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  Reply # 1981589 22-Mar-2018 14:54
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I didn't feel I was being inconsistent. What I said was that after squeezing the routes dry for all they could get, Air NZ unceremoniously cast them aside. That may or may not be true, but it isn't inconsistent with my argument.

 

 

I believe it is obviously untrue and emotive. You can't 'squeeze a route dry' because the route doesn't get used up. If a route is unprofitable, why should they be forced to operate it by people who don't own it?

 

What you are advocating is about as reasonable as me demanding you take homeless people into your home because it's for the greater good.

 

 

If Air NZ has an obligation to investor taxpayers (it does), then the way to meet that obligation is not to overcharge them so it can give them their own money back.

 

 

So you say. I disagree and so does their board and presumably the vast majority of their shareholders. For a start, not all their investors use their service and any, why are you now talking about overcharging? We're talking about provisioning a service to Kapiti Airport, aren't we?

 

 

The argument is that Air NZ is milking its profitable domestic routes to subsidise lower fares on its international ones.

 

 

is it? Personally I don't believe they are - at least not on any route that Jetstar is on. Airfares have never been lower to most places and I don't believe for a second that an AirNZ service to Waikickamoocow is going to do much to subsidise their flights to LAX. Do you?

 

 

At the same time, by dropping the insufficiently profitable domestic routes it is crapping on its customers who have no other equivalent alternative. 

 

 

Who says they won't in due course? Kaitaia dropped but Kerikeri has been massively upgraded. Kapiti dropped but they can use Wellington and if there's enough demand Chathams or the like will move in. Not everyone can have an airport! Unless perhaps you are in the sort of socialist utopias as Venezuela in which case the government can just mandate that they can!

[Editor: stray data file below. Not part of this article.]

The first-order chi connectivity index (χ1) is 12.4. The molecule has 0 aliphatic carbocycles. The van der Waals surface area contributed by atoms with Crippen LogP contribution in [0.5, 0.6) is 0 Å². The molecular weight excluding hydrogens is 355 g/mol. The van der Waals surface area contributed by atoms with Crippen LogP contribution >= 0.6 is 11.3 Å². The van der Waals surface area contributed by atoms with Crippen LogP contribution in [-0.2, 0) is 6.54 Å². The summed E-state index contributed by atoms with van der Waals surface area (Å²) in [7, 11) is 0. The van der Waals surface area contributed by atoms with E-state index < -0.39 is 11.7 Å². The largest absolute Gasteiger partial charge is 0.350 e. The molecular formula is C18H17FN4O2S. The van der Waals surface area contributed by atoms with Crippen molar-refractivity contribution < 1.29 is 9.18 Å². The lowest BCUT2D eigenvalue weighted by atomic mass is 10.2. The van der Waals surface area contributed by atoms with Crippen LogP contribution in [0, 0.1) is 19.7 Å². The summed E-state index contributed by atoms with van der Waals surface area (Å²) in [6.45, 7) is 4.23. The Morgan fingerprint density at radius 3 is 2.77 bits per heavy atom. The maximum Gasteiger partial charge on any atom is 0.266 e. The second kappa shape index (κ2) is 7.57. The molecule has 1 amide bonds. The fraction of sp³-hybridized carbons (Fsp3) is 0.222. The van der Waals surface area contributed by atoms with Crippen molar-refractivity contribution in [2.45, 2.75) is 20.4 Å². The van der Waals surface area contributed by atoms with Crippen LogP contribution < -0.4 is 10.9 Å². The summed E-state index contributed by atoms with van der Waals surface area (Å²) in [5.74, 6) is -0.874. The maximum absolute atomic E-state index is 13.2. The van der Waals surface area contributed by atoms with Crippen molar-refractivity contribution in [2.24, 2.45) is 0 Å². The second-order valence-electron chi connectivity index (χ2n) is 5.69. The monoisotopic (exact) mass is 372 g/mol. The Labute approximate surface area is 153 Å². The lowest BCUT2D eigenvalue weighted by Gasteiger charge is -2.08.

And *that* is where idiots like Shane Jones are coming from.

 

 


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  Reply # 1981593 22-Mar-2018 14:58
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Rikkitic:

 

$280 for a one-hour domestic flight is actually more than I paid to go to Sydney. This is not a fair return. It is charging all the market will bear. Gouging, in other words.

 

 

@Rikkitic then Drive, walk or swim

 

Linux





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  Reply # 1981595 22-Mar-2018 15:02
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Rikkitic:

 

I don’t agree with the argument that companies are in business only for profit and only have a duty to their shareholders. Companies are part of the community they operate in, and they enjoy a wide range of benefits from that community, both direct and indirect. Enlightened companies acknowledge this and make an effort to give back to their communities, even if that doesn’t provide an immediate financial return. I’m not sure if laying on an all-expenses paid golf trip for a very well-off former president qualifies.

 

 

 

 

Heh, I hate to break it to you, but what you "believe", and in this case, reality, are two different things. 

 

*Legally* the board of a PUBLICALLY listed company *must* undertake Governance in such a manner as to satisfy it's shareholders. If there is a long-term profitability strategy to keeping non-profit parts of it's business operating then it will, but if there is no longer term return to profitability, unless it's mandate is that it must cover x% of NZ's main regions, it would be breaking the law to do differently. 

 

Obviously, privately held businesses can do as they see fit (within the law).

 

Your example of the Obama dinner is a masterstroke in Marketing.  They will profit in ways that aren't visible to you yet. 100M twitter followers the man has. He says NZ is a nice place to visit, I'd expect a tourism bump.

 

If the Government wants more regional coverage by the National Carrier, it's welcome to negotiate terms that are attractive to the business supplying it. I'd suggest either more attractive tax incentives or such... 

 

 

 

 




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  Reply # 1981596 22-Mar-2018 15:03
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Linux:

 

@Rikkitic then Drive, walk or swim

 

Linux

 

 

Nah, I just took the bus. I could afford the fare, but it is a matter of principle.

 

 





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  Reply # 1981600 22-Mar-2018 15:07
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Rikkitic:

 

$280 for a one-hour domestic flight is actually more than I paid to go to Sydney. This is not a fair return. It is charging all the market will bear. Gouging, in other words.